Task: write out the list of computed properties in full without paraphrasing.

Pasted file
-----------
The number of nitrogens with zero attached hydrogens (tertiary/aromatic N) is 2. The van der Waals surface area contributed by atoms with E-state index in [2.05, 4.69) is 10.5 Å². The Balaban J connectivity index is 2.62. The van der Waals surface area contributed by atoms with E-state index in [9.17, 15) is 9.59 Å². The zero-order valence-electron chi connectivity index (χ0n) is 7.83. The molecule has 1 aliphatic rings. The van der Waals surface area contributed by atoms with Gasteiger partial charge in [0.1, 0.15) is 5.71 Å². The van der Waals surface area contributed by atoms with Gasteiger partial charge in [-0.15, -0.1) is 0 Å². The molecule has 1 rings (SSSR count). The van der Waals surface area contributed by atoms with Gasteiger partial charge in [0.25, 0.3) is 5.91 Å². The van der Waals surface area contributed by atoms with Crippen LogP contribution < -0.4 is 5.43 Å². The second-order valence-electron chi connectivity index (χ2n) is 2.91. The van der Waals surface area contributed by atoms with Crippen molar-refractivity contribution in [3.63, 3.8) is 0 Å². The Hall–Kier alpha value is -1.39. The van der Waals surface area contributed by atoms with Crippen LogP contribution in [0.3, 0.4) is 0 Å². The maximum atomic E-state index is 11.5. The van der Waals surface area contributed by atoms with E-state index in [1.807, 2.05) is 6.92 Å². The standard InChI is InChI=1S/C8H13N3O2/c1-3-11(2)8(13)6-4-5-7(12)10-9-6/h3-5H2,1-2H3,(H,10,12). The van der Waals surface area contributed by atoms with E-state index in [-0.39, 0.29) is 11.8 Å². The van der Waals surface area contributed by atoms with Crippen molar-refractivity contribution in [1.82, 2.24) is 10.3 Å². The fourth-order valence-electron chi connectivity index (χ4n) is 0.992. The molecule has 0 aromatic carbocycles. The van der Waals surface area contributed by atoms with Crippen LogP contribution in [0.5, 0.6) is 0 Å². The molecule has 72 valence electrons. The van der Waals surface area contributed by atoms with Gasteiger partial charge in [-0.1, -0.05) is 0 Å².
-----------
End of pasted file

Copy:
The number of nitrogens with zero attached hydrogens (tertiary/aromatic N) is 2. The van der Waals surface area contributed by atoms with E-state index in [2.05, 4.69) is 10.5 Å². The Balaban J connectivity index is 2.62. The van der Waals surface area contributed by atoms with E-state index in [9.17, 15) is 9.59 Å². The zero-order valence-electron chi connectivity index (χ0n) is 7.83. The molecule has 1 aliphatic rings. The van der Waals surface area contributed by atoms with Gasteiger partial charge in [0.1, 0.15) is 5.71 Å². The van der Waals surface area contributed by atoms with Gasteiger partial charge in [-0.15, -0.1) is 0 Å². The molecule has 1 rings (SSSR count). The van der Waals surface area contributed by atoms with Gasteiger partial charge in [0.25, 0.3) is 5.91 Å². The van der Waals surface area contributed by atoms with Crippen LogP contribution < -0.4 is 5.43 Å². The second-order valence-electron chi connectivity index (χ2n) is 2.91. The van der Waals surface area contributed by atoms with Crippen molar-refractivity contribution in [3.63, 3.8) is 0 Å². The Hall–Kier alpha value is -1.39. The van der Waals surface area contributed by atoms with Crippen LogP contribution in [0.3, 0.4) is 0 Å². The maximum atomic E-state index is 11.5. The van der Waals surface area contributed by atoms with E-state index in [1.807, 2.05) is 6.92 Å². The standard InChI is InChI=1S/C8H13N3O2/c1-3-11(2)8(13)6-4-5-7(12)10-9-6/h3-5H2,1-2H3,(H,10,12). The van der Waals surface area contributed by atoms with E-state index in [-0.39, 0.29) is 11.8 Å². The van der Waals surface area contributed by atoms with Crippen molar-refractivity contribution in [1.82, 2.24) is 10.3 Å². The fourth-order valence-electron chi connectivity index (χ4n) is 0.992. The molecule has 0 aromatic carbocycles. The van der Waals surface area contributed by atoms with Crippen LogP contribution in [0.5, 0.6) is 0 Å². The molecule has 72 valence electrons. The van der Waals surface area contributed by atoms with Gasteiger partial charge in [-0.1, -0.05) is 0 Å².